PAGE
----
Cricket terminologies are something that you should be aware of if, you recently got hooked to this game and want to understand it better. Cricket has evolved and come a long way since it was first played in Britain sometime in the 16th century. It is a sport which involves a lot more regulations, disciplines and variations than any other popular sport. If you are confused about a few terminologies then fret not; we bring you a collection of cricket terms which will help you understand the gentlemanâs game better.
Here are the Cricket terminologies you should be aware of:
#1. Arm ball:
Arm ball is a variation bowled by finger spinners. As the term suggests, an arm ball is a delivery which goes on with the arm and deceives the batsman with the little or lack of turn off the surface. Bangladeshâs Shakib Al Hasan is currently the best exponent of the arm ball.
If any cricketer tries to change the condition of the ball by artificial means in order to gain an undue advantage then it is classified as ball-tampering. This term would still give Australiaâs Steve Smith and David Warner sleepless nights. Both cricketers were handed a one-year ban for masterminding a plan to use sandpaper to tamper with the ball in March 2018.
Check this video for a better understanding of ball-tampering:
Any delivery which hasnât bounced and is over the waist of the batsman is called a beamer. It is considered to be a dangerous delivery and is often bowled accidentally. The bowler usually apologises straight away after bowling a beamer. If the offence is repeated for the second time in the same game, the bowler is banned from bowling during that game.
Check this video for a better understanding of beamer:
When a batsman is out on zero i.e. before scoring a single run in a game. Usually, the popular term to describe such an instance is âduckâ. Sri Lankaâs Muttiah Muralitharan holds the unwanted record of registering the most blobs in international cricket as he was dismissed on a âduckâ 59 times out of 328 innings.
Check this video for a better understanding of blob:
An effort ball bowled by a bowler which is pitched short and reaches the batsman at chest or head high. This kind of delivery is also referred to as a âbouncerâ and is usually bowled by the bowler to intimidate the batsman. According to the ruling, a bowler is not allowed to bowl more than two bouncers in a single over.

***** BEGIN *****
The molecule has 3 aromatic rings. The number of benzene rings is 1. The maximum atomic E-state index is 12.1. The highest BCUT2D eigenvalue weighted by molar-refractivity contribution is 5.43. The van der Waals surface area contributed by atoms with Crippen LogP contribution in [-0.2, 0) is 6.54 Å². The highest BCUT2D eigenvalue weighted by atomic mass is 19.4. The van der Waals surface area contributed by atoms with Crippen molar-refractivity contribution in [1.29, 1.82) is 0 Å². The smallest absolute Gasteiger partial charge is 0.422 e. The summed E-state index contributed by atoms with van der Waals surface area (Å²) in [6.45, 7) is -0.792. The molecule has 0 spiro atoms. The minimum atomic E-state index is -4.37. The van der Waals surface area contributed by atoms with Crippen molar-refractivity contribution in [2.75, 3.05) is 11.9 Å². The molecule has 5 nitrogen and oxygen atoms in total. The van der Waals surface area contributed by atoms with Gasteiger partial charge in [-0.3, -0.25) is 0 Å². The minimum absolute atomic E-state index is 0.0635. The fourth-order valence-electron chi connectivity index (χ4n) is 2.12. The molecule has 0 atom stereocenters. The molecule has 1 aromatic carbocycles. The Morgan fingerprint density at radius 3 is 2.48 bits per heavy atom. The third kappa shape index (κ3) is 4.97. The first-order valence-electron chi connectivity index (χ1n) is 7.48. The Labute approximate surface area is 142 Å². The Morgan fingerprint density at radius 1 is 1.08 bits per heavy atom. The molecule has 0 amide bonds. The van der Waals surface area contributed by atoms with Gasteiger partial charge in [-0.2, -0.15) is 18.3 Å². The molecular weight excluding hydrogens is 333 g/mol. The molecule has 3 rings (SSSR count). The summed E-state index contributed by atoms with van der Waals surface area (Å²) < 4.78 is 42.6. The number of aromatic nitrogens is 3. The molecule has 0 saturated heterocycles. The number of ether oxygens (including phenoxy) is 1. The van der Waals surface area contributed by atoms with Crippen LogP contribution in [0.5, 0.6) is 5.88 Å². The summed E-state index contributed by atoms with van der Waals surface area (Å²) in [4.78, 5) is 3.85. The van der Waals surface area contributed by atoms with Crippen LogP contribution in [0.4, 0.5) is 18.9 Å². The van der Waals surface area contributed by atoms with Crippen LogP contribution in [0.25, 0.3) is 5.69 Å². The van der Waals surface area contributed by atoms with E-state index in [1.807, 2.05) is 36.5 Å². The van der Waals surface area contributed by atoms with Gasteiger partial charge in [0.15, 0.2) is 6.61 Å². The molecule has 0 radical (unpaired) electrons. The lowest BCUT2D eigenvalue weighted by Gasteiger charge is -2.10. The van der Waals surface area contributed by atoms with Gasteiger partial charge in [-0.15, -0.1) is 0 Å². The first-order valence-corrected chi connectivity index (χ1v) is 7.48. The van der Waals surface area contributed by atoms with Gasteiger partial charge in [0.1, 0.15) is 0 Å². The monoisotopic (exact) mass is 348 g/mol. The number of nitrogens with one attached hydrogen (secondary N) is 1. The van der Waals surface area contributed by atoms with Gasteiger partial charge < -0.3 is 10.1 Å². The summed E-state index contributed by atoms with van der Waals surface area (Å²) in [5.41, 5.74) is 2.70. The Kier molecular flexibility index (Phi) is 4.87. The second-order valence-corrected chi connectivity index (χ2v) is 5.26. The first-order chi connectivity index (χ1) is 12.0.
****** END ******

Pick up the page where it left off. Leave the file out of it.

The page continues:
Check this video to understand better:
When a team score runs despite the ball not hitting the bat nor the body of the batsman. More often than not, it is a result of an error by the wicket-keeper who fails to collect the ball behind the stumps.
A left-arm spinner who uses his wrists to turn the ball into a right-hander. The term reportedly originated after Puss Achong, the first cricketer of Chinese origin, befuddled an English batsman at Manchester in 1933. India will be relying on their chinaman bowler Kuldeep Yadav a lot during the ongoing World Cup.
#8. Danger Area:
Also called as the protected area, danger area is an unmarked imaginary rectangular area in the middle of the pitch where players are not allowed to run. Running on this area will damage the pitch and make it unfair for the rest of the players across both teams. An umpire has the authority to reprimand bowlers and batsman who keep running on this area despite a warning.
#9. Deliberate distraction, deception or obstruction of batsman:
Law 41.5 was introduced in 2017 to eradicate âfake fieldingâ from cricket. A fielder dives and mocks a throw to deliberately distract the batsman from taking an extra run will be reprimanded and the umpire consequently will award five penalty runs to the batting team, under this law.
An Urdu word for the âother oneâ which was discovered by Pakistanâs off-spinner Saqlain Mushtaq. It is a delivery in an off-spinnerâs arsenal which turns away from the batsman rather than the usual incoming one.
Check this video better understanding:
Cricket terminologies are easy to understand and there are a lot more than the ones we mentioned. We will come up with more such articles if you enjoy reading Cricket pieces.
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